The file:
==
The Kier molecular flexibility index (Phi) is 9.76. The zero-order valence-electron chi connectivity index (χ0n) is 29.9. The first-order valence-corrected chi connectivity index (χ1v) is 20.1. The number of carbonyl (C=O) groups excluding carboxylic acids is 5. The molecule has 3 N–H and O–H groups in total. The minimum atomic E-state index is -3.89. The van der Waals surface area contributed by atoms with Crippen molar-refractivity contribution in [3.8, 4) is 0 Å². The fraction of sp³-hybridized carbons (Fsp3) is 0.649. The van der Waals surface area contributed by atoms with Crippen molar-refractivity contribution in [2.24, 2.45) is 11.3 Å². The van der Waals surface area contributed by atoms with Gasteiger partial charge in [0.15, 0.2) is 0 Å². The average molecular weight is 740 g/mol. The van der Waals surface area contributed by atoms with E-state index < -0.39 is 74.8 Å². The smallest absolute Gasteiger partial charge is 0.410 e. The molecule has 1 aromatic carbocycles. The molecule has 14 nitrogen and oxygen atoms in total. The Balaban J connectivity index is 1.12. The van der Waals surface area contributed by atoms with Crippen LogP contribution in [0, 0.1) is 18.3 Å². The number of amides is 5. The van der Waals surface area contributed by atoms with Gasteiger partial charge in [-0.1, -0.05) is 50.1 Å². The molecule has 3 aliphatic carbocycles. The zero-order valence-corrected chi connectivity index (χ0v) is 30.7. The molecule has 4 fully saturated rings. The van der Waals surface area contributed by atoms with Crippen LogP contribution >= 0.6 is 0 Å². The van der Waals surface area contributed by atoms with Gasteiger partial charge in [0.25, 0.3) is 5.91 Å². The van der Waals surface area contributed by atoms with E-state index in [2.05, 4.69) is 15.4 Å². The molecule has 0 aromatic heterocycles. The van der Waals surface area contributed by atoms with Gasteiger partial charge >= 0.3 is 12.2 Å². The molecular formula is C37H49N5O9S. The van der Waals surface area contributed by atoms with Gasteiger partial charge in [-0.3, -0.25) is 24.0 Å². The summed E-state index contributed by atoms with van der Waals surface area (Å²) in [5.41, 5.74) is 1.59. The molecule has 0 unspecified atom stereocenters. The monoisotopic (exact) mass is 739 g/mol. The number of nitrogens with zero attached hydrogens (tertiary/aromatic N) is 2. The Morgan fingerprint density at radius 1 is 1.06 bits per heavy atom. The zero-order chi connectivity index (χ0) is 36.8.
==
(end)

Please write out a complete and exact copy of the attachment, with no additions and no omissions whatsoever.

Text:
The Kier molecular flexibility index (Phi) is 9.76. The zero-order valence-electron chi connectivity index (χ0n) is 29.9. The first-order valence-corrected chi connectivity index (χ1v) is 20.1. The number of carbonyl (C=O) groups excluding carboxylic acids is 5. The molecule has 3 N–H and O–H groups in total. The minimum atomic E-state index is -3.89. The van der Waals surface area contributed by atoms with Crippen molar-refractivity contribution in [3.8, 4) is 0 Å². The fraction of sp³-hybridized carbons (Fsp3) is 0.649. The van der Waals surface area contributed by atoms with Crippen molar-refractivity contribution in [2.24, 2.45) is 11.3 Å². The van der Waals surface area contributed by atoms with Gasteiger partial charge in [0.15, 0.2) is 0 Å². The average molecular weight is 740 g/mol. The van der Waals surface area contributed by atoms with E-state index < -0.39 is 74.8 Å². The smallest absolute Gasteiger partial charge is 0.410 e. The molecule has 1 aromatic carbocycles. The molecule has 14 nitrogen and oxygen atoms in total. The Balaban J connectivity index is 1.12. The van der Waals surface area contributed by atoms with Crippen LogP contribution in [0, 0.1) is 18.3 Å². The number of amides is 5. The van der Waals surface area contributed by atoms with Gasteiger partial charge in [-0.1, -0.05) is 50.1 Å². The molecule has 3 aliphatic carbocycles. The zero-order valence-corrected chi connectivity index (χ0v) is 30.7. The molecule has 4 fully saturated rings. The van der Waals surface area contributed by atoms with Crippen LogP contribution >= 0.6 is 0 Å². The van der Waals surface area contributed by atoms with Gasteiger partial charge in [0.25, 0.3) is 5.91 Å². The van der Waals surface area contributed by atoms with E-state index in [2.05, 4.69) is 15.4 Å². The molecule has 0 aromatic heterocycles. The van der Waals surface area contributed by atoms with Gasteiger partial charge >= 0.3 is 12.2 Å². The molecular formula is C37H49N5O9S. The van der Waals surface area contributed by atoms with Gasteiger partial charge in [-0.3, -0.25) is 24.0 Å². The summed E-state index contributed by atoms with van der Waals surface area (Å²) in [5.41, 5.74) is 1.59. The molecule has 0 unspecified atom stereocenters. The monoisotopic (exact) mass is 739 g/mol. The number of nitrogens with zero attached hydrogens (tertiary/aromatic N) is 2. The Morgan fingerprint density at radius 1 is 1.06 bits per heavy atom. The zero-order chi connectivity index (χ0) is 36.8.